He had inherited two manors or properties from his father, and during the next twenty years acquired another six. including Erpingham conferred again by Gaunt.. The biggest group of 13 manors came to him in 1399, 8 of them being given by the king, Henry IV. He bought another five in the next ten years (five in 1401), but the giving of individual manors had stopped; though he had the Clare manors in 1403.

The care of the estates of Bishop Alexander Totingham followed in 1413, and the estates of Michael de la Pole, earl of Suffolk, in 1414. He was required to give Katherine, Michael’s wife, a yearly rent of 20l., from Eye, and of 50l to be taken of the fee farm of Kyngeston upon Hul.

Interestingly, it seems as though he bought every one of the twelve manors that he acquired over the period 1410-1421, the date of his last acquisition. It might have been expected that his leadership at Harfleur and Agincourt would have been rewarded by Henry V; but this does not appear to have been so. His KG had been given by Henry IV in 1400, a reward for his support in seizing the throne. Henry V assumed the throne in 1413; but even the care of the bishop’s and the de la Pole estates are not due to his military service.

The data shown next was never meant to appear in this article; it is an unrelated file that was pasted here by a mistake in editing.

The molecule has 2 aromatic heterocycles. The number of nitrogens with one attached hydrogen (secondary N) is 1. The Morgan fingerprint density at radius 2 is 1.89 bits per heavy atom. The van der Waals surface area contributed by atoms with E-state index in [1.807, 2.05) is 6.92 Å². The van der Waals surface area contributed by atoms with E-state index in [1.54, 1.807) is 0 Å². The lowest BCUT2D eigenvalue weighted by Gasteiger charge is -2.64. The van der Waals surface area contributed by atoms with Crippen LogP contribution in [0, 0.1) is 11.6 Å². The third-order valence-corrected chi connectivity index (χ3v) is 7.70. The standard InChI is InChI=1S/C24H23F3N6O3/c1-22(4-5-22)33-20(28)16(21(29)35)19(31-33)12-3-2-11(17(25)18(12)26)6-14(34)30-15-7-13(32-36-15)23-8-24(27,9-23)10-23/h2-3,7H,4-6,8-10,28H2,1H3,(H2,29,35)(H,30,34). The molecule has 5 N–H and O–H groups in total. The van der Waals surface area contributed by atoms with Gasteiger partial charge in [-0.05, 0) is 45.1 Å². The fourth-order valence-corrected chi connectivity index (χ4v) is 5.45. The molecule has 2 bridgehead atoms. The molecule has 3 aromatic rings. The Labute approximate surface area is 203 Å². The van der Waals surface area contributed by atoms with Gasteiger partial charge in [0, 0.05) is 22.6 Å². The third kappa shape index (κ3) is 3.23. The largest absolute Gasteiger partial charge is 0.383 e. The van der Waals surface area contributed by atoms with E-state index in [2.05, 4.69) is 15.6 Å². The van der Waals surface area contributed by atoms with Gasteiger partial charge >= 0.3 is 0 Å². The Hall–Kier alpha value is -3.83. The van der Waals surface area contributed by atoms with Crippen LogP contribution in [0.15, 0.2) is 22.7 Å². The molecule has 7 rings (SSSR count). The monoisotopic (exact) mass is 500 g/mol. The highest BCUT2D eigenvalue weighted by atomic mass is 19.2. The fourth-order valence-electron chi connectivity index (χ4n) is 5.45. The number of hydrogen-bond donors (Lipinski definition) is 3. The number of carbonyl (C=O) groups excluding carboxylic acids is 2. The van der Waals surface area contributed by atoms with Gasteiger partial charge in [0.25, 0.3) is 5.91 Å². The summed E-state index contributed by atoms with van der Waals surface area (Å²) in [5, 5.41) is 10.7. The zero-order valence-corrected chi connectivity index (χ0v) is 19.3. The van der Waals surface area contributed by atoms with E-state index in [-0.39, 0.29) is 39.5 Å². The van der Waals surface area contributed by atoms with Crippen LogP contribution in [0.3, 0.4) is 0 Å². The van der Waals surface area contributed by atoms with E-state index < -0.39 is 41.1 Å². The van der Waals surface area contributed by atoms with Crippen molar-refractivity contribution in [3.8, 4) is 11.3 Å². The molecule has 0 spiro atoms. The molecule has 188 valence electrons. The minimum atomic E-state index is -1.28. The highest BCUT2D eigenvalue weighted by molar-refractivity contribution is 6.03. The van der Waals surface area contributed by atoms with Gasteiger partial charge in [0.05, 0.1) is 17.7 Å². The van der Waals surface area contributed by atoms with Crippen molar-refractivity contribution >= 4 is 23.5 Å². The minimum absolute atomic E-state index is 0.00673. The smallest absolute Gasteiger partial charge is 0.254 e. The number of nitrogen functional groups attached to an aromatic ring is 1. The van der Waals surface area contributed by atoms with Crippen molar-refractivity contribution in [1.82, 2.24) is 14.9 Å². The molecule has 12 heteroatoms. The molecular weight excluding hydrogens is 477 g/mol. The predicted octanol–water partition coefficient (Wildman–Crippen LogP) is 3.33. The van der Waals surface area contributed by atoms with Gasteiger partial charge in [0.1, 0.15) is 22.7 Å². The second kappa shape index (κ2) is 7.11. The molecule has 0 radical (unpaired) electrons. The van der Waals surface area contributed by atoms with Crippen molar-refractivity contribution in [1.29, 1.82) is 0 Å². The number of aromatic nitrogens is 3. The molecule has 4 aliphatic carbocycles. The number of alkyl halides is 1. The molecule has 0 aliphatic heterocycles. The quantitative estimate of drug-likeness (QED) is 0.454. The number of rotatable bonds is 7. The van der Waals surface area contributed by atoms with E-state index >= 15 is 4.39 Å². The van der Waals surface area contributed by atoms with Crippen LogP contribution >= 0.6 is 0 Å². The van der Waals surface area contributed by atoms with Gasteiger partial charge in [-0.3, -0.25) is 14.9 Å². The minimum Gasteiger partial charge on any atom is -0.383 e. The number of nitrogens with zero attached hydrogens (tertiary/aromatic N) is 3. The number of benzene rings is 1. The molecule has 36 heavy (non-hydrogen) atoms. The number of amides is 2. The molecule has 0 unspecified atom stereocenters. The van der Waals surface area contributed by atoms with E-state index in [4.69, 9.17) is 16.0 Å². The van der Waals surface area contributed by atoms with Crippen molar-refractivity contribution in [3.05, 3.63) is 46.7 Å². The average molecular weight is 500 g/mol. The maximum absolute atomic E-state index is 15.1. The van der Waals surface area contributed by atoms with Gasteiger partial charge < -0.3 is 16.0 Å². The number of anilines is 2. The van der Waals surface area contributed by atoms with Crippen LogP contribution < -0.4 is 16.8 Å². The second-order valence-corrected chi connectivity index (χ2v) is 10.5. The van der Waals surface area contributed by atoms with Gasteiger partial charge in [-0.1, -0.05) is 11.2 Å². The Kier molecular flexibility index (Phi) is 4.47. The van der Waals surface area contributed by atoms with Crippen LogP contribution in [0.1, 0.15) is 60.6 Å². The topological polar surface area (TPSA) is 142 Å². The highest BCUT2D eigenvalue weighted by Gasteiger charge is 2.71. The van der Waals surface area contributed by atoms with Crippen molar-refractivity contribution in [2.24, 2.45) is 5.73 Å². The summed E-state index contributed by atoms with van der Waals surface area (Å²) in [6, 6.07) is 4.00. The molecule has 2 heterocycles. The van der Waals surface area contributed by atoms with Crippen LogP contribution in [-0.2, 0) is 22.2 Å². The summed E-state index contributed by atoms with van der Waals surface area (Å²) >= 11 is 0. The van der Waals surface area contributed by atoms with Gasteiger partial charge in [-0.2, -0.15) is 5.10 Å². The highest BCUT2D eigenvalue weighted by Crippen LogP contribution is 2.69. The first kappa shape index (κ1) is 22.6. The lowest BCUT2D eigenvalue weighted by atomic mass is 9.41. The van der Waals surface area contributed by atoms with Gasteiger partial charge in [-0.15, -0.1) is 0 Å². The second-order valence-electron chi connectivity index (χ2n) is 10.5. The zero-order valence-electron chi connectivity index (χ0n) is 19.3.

It must be that Erpingham had his share of the spoils and trophies of was from his crusades in eastern Europe and the Middle East (such as the chasuble mentioned earlier); we have no evidence of other acquisitions. But Erpingham was rich enough to build the gate, which must in present-day terms have cost over a million pounds; it is doubtful whether his manors alone have been sufficient to fund the construction, which must have been started early in the century.   He had also in 1419 glazed the great east chancel window with eight panes with 82 coats of arms inserted, in St. Michael at Conisford church of the Austin Friars, itself a costly undertaking.   The window was late enough to be helped by the revenue from his care of the major estates.